Youngsters using e-cigarettes, smokeless tobacco or tobacco water pipes are more likely to take up conventional cigarettes, according to new research by UC San Francisco (UCSF) published in JAMA Pediatrics.
Analysing the smoking and vaping behaviour of 10,384 youngsters aged 12-17, researchers found 19.1% of youth who had tried e-cigarettes had then tried a cigarette within the following year, compared with 4.6% of all youth sampled. Smoking was also higher among those who used hookahs (18.3%), non-cigarette combustible tobacco (19.2%) or smokeless tobacco (18.8%).
“After adjusting for smoking risk factors, the odds of smoking the previous month were approximately twice as high among e-cigarette users and more than three times as high for those who used multiple products, an increasingly common use pattern in adolescents,” says a UCSF news report.
The study joins four recent studies in finding links between vaping and smoking in youth – another study published in January has found that US college students who exclusively used e-cigarettes had a greater odds of non-users of subsequent cigarette initiation, while a Canadian study found e-cigarette use “strongly associated” with cigarette smoking behaviour, including smoking initiation.
A US study found that ratcheting up nicotine content in e-cigarettes had a direct impact on the number of e-cigarette users who subsequently turned to combustible cigarettes. And research from the University of Pittsburgh found young adults who use e-cigarettes are more than four times as likely to begin smoking tobacco cigarettes within 18 months as their peers who do not vape. Those findings “demonstrate that e-cigarettes are serving as a gateway to traditional smoking, contrary to their purported value as a smoking cessation tool,” according to the authors.
Recent research assessing links between e-cigarettes and smoking in youth
|Electronic cigarette use and smoking initiation among youth: a longitudinal cohort study||October 2017||14-17||Canada||Youth who reported e-cigarette use in the past 30 days were more likely to initiate cigarette smoking and more likely to report having smoked daily at follow-up, even after adjustment for a range of other factors at baseline.|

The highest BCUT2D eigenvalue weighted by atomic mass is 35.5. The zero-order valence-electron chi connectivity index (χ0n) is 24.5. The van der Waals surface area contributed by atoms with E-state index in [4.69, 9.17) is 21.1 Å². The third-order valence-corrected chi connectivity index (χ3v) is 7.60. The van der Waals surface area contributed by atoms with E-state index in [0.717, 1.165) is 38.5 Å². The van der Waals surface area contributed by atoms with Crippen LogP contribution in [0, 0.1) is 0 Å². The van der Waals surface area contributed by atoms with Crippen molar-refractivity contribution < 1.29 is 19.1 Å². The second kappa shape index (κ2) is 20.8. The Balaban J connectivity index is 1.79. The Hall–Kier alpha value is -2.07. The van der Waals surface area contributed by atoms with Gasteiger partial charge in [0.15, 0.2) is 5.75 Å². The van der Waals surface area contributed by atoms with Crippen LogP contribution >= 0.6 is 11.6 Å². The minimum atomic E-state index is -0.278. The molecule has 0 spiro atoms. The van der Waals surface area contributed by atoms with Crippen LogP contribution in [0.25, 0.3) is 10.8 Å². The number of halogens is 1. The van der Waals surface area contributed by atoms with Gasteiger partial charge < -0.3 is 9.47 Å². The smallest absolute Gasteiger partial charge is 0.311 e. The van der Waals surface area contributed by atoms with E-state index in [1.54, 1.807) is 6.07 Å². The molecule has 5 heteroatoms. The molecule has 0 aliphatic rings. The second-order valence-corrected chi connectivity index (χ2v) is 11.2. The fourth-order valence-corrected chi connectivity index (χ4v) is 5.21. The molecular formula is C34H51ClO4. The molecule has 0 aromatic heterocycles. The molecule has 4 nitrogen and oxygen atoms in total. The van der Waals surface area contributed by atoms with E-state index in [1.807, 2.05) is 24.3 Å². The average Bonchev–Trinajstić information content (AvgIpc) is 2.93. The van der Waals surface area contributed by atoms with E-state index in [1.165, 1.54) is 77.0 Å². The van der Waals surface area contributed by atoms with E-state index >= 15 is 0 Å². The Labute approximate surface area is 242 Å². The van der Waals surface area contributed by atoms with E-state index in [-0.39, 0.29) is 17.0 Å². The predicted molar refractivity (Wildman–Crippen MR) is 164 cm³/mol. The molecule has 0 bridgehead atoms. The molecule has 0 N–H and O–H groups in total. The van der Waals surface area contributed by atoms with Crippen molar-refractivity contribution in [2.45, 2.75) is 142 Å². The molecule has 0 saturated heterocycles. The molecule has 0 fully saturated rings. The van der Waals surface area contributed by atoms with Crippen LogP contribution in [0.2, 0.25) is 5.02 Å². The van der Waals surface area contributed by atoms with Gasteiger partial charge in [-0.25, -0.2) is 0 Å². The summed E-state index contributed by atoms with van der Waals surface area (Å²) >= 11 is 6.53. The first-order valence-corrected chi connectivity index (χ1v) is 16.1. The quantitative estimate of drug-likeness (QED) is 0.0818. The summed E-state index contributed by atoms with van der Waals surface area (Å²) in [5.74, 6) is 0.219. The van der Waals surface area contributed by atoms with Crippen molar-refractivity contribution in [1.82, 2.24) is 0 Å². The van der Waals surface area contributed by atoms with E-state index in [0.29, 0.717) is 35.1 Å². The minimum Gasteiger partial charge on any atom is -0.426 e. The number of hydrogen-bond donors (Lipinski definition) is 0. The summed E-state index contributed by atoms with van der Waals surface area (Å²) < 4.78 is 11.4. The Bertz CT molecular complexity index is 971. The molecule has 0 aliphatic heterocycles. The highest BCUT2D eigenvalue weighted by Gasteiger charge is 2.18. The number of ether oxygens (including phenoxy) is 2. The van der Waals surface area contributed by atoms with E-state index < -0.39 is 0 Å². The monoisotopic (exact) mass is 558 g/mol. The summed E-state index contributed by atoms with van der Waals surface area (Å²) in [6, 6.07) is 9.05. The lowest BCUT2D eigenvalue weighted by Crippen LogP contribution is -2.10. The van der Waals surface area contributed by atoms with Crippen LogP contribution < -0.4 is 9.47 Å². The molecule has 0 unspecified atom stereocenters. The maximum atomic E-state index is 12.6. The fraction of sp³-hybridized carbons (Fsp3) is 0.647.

|December 2017||18-30||USA||Baseline e-cigarette use was independently associated with initiation of traditional cigarette smoking at 18 months. This finding supports policy and educational interventions designed to decrease use of e-cigarettes among non-smokers.|
|Associations of Electronic Cigarette Nicotine Concentration With Subsequent Cigarette Smoking and Vaping Levels in Adolescents||December 2017||15-17||USA||Each successive increase in nicotine concentration vaped was associated with a 2.26 increase in the odds of frequent (vs no) smoking and a 1.65 increase in the odds of frequent (vs no) vaping at follow-up. Use of e-cigarettes with high (vs no) nicotine concentration was associated with a greater number of cigarettes smoked per day at follow-up.|
|Exclusive e-cigarette use predicts cigarette initiation among college students||January 2018||18-25||USA||11% of college students initiated cigarette use over the 1.5 year study period. More e-cigarette users than non-users initiated cigarette use during the study period. Exclusive e-cigarette use predicted subsequent cigarette initiation.|
|Association of Noncigarette Tobacco Product Use With Future Cigarette Smoking Among Youth in the Population Assessment of Tobacco and Health (PATH) Study, 2013-2015||January 2018||12-17||USA||The odds of ultimate cigarette use were approximately twice as high among baseline ever users of e-cigarettes. Any use of e-cigarettes, hookah, noncigarette combustible tobacco, or smokeless tobacco was independently associated with cigarette smoking 1 year later.|